Brandon Richards, CEO of Coronado Brewing Discusses Monkey Paw Sale
San Diego has been largely known as the craft beer capital of the country for quite some time now. With over 150 breweries and counting, at the top of the mountain stands breweries like Stone Brewing, Ballast Point Brewing, Green Flash Brewing, Karl Strauss Brewing as well as Coronado Brewing.
As these breweries entered their late teens /early twenties, they were all met with a decision to grow in footprint and volume produced. All the breweries named above have taken a different path to meet their own growth goals. Stone has dotted California with destination tasting rooms and is making a play to be a multi-continental company, Karl Strauss has dotted Southern California with restaurants, Ballast Point sold to an International beverage company, Green Flash bet it all on red and nearly lost the farm, and Coronado Brewing decided to grow production as well as add two other brands to their corporation.
A year ago, Coronado launched SouthNorte, branded as a beer marketed towards those who like to drink and party at the San Diego / Tijuana border. That brand was announced a year ago, and has only started to get off the ground over the past six months.
Around the same time, Coronado Brewing announced the purchase of Monkey Paw Brewing in San Diego. Monkey Paw Brewing was this comfortable brewpub owned by publican and beer industry veteran Scot Blair. The brewpub was not very big, the ambiance was on the dark and cozy side, similar to Blair’s famous Hamilton’s Tavern beer bar. At the helm of the brewhouse was a talented brewer named Cosimo Sorrentino. Cosimo found great success in his short stint at Monkey Paw, where he received industry wide recognition with medals at The World Beer Cup and Great American Beer Festival. A few months after Cosimo departed from Monkey Paw, the announcement was made about the 2017 majority investment from Coronado Brewing. Since Cosimo’s departure and the investment from Coronado, there has been grumblings from loyal Monkey Paw fans that the place has changed and not for the better. From my first hand experience, there were two things that made Monkey Paw special, the vibe and the beer. Sometimes those two things go hand in hand and can skew the perception of one another.
Yesterday, Coronado sent along a press release announcing the sale of Monkey Paw Brewing, only a year after purchasing it. Reasons in the carefully worded press release pointed to “Changes in Shifting Craft Market.” Fresh on everyone’s minds are the 2016 layoffs at Stone Brewing and the collapse of Green Flash Brewing, and San Diego beer fans are wondering what’s in store for Coronado.
We reached out to Coronado Brewing’s CEO Brandon Richards to get his thoughts on the current health of Coronado, challenges faced by the SouthNorte brand, and the quick flip of Monkey Paw Brewing. Coincidentally, The Full Pint learned of a lawsuit filed by Monkey Paw founder Scot Blair over a breach of contract with Coronado a week prior to this announcement, that was filed in late April. Both sides acknowledged the pending lawsuit but declined to comment on the specifics of the lawsuit.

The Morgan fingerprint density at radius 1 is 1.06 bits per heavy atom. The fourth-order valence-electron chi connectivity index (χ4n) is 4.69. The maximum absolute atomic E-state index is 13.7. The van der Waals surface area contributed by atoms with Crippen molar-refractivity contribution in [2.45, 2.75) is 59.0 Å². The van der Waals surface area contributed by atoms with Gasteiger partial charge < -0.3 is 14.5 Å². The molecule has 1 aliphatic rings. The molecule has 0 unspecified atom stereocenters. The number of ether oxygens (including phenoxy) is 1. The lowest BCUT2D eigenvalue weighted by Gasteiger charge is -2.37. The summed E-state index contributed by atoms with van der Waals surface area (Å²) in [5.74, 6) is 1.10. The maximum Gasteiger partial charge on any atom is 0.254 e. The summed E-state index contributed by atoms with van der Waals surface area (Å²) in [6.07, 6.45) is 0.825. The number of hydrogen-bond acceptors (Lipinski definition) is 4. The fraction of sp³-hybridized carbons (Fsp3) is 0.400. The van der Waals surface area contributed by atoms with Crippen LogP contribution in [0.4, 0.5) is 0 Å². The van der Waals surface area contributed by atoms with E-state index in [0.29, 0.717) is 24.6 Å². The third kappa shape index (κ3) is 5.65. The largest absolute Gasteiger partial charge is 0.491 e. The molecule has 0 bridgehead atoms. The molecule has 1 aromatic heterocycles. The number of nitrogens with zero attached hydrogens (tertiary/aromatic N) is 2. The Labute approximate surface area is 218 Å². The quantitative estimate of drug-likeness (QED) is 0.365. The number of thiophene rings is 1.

The Full Pint: How is the health of Coronado Brewing? How many markets are you in?
Brandon Richards: “Coronado is doing well. We are in a place that is similar to other regional breweries. Brewers of our size are seeing declining numbers. We aren’t declining but we aren’t seeing the same upward movement of years past. It would be nice to be selling more beer. We are still trying to be relevant in this current market. We are currently in 11 states.”
TFP: Tell us about the new SouthNorte brand. Are you facing any challenges?
BR: “No, no challenges. We have 500 new retail accounts. Lots of success in 6 months, and we have a big announcement coming up.”
TFP: Industry spectators, for lack of a better term, are looking at Green Flash and Mission Brewery and expecting more doom and gloom to reign over San Diego Beer. How is Coronado’s health compared to say Green Flash, and does your quick sale of Monkey Paw have any parallels to what happened this year to Green Flash?
BR: “The decision to divest in Monkey Paw was to focus on our main investments. This wasn’t made out of a need to put us in a better financial position.”
TFP: Press release and marketing speak aside, what was your vision for Monkey Paw when you bought it a year ago? It seemed like a stark contrast to the lifestyle and branding associated with Coronado Brewing?
BR: “The opportunity to service another audience that we weren’t serving with the Coronado brand.”
TFP: Ok, what’s changed?
BR: “We realized that if we put that effort at Coronado, we can grow our total business faster than putting those efforts towards Monkey Paw.”
TFP: It’s public knowledge that Scot Blair, founder of Monkey Paw Brewing, is filing a lawsuit over breach of contract for $33k and change. We aren’t looking for a rebuttal or a response to the lawsuit, but we’d like to know more about the relationship Blair had with the company post acquisition.
Was he signed on as a consultant?
BR: “We can’t comment on that.”
TFP: Did he still have some ownership after the acquisition?
BR: “Scot is an owner in the brand, this was stated in our initial press release when we invested.” [link]
TFP: Some publications are drawing a correlation between the Blair lawsuit to the sale announcement. Is that coincidental?
BR: “The timing of both are coincidental, one doesn’t have to do with the other.”
TFP: So Coronado and Scot Blair are owners of Monkey Paw, how does this sale work?
BR: “Coronado is selling the company as they are the majority investor/shareholder. The brand is for sale. The company is for sale and the brewery is for sale. Somebody might only want the brewpub or just the brand, that’s all I can say for now.”